God and heaven are prominent concepts in Confucianism, but the problem is that those terms are very vaguely defined in Confucian thought. In Confucius’ day, “God” was a supreme being. However, “God” later was used to describe the moral force of the universe, and eventually “God” became the universe itself.

Man is very highly regarded in Confucianism. In fact, several scholars describe Confucianism as “optimistic humanism.” This is especially evident in the work of Mencius. According to Mencius, man’s good nature was as the natural downward flow of water. Though it could be perverted into flowing in another direction by an external force, water naturally flowed downward. Likewise, man’s nature was fundamentally good, though it also could be misdirected.(9)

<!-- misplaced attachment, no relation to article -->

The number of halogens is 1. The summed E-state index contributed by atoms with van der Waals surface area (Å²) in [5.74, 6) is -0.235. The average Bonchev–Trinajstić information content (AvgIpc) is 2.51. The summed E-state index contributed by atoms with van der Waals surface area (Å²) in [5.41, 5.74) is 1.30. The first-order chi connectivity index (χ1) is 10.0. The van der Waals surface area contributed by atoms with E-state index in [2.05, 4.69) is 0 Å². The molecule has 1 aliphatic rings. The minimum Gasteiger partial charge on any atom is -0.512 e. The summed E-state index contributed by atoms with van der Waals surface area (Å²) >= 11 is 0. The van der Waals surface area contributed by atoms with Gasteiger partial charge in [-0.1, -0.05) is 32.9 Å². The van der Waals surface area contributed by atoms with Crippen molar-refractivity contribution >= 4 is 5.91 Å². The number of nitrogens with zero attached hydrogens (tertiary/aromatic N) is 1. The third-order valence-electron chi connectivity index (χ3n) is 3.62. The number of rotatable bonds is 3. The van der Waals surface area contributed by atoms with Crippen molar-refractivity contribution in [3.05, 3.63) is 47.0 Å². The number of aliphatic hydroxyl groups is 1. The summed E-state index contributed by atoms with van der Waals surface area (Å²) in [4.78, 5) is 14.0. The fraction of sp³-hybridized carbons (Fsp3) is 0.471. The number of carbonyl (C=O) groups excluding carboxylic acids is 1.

Sin is not really spoken of in Confucianism, in part because the Confucian concept of God is so fuzzy. The only actions that could qualify as “sin” in Confucianism would be the violation of the five great principles outlined earlier. This kind of blurred vision of sin makes it extremely difficult to convert the Chinese. If a concrete view of sin does not exist, how can people be convinced of the damning impact sin entails, not to mention the need for a Savior?

Hence, salvation is a nebulous notion in Confucianism. Although Confucius believed in a realm of departed spirits, it is not clear what he believed about the status of those spirits. And the attention of the Neo-Confucians was centered on the moment when “the mind of man, precarious in its tendencies to good and evil, would be transformed into the mind of Heaven, the state of perfected excellence.”(10)

Confucianism and Christ